Recently, Summer Art Studio intern Morgan Tabb photographed and identified a small visitor to the Art Studio. The following is her description of the encounter and process of identification:
On many a hot summer morning we receive small bug visitors who like to sun themselves on the outside of the Art Studio’s windows and door. This morning there arrived a particularly beautiful moth with big eyes and a friendly personality.
I decided to first take a few photos from inside the studio, but as I moved outside I was able to capture the delicate details on its wings and legs. The translucent wings showed an orange striped pattern that had a slight wave to it. The back of the head had more orange, but also a pop of blue. The legs were also striped, starting with a lighter orange near the thorax and descending to a darker orange towards the ends of the legs. My favorite part of this image, which I only noticed after I had taken it, was the multiple reflections of the moth in the window. Additionally, the amount of detail the camera was able to capture was astounding, and very helpful in the process of identification.
My first step in identifying our friend was to take to google and plug in some keywords and phrases, such as “New England moth,” “orange,” “blue,” “striped.” I found this to be a bit too broad, as I was receiving pictures of a large variety of different moths. I decided to narrow it a bit, and searched for Massachusetts moth identification. I quickly found a website listing butterflies and moths of Massachusetts, and discovered our visitor was either a Banded Tussock Moth (Halysidota tessellaris) or Sycamore Tussock Moth (Halysidota harrisii)! The reason for this uncertainty comes from the fact that the Banded Tussock Moth looks identical to the Sycamore Tussock Moth, and the only way to really tell them apart is in their caterpillar phase. Additionally, both moths are found in Massachusetts, making it even harder to narrow down. So, we were not able to confirm which one this moth happened to be.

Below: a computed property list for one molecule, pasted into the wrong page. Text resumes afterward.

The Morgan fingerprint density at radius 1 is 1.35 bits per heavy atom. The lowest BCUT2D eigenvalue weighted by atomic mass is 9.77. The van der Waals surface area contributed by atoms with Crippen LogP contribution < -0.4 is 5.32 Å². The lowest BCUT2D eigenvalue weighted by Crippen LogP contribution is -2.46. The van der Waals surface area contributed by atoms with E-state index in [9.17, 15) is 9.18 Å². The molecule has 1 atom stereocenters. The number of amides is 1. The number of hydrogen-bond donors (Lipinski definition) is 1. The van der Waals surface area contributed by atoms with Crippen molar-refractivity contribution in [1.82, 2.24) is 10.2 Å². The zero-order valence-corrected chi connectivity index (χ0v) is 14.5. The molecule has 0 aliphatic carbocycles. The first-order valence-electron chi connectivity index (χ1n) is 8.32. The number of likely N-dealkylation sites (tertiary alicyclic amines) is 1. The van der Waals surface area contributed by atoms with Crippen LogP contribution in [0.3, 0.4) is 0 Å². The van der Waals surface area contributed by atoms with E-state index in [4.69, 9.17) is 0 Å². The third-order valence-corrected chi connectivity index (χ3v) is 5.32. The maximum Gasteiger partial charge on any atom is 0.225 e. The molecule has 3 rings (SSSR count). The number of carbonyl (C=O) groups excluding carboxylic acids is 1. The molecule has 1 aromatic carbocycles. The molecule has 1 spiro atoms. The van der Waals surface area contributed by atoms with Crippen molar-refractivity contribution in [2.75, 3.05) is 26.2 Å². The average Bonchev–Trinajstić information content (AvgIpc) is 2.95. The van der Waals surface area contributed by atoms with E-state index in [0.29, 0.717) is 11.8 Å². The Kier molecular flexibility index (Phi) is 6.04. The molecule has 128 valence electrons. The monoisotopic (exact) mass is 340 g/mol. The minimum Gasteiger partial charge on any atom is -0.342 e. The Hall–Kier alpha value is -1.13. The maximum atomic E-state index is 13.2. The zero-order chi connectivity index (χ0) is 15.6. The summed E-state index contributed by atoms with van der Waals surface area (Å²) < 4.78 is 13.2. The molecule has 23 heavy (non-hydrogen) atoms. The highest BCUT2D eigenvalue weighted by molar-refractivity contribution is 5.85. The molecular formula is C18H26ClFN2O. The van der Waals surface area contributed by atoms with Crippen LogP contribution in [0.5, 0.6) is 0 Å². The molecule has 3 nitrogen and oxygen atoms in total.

I read more about Banded Tussock Moths, and learned that they drink liquid from decaying plants; they then retain the chemicals from these flowers in their systems, which makes them unsavory to predators. While the Banded Tussock is not good to eat, the Sycamore Tussock is not good to touch. They don’t sting, but leave irritation when they come into contact with skin. Both moths are not only native to Massachusetts, but are found in Canada, down through Texas, and throughout the east towards New England.
After identifying our friend (and adding an addendum to the board stating its other possible species name: Sycamore Tussock Moth (Halysidota tessellaris)), I was able to add a labeled picture of it to the Bobbie’s Meadow documentation board in the Art Studio. Our board is home to pictures of identified species of plants, animals, and insects in our very own meadow, as well as observations and drawings of the meadow made by visitors. Be sure to stop by on your next visit and add your own meadow findings to the board!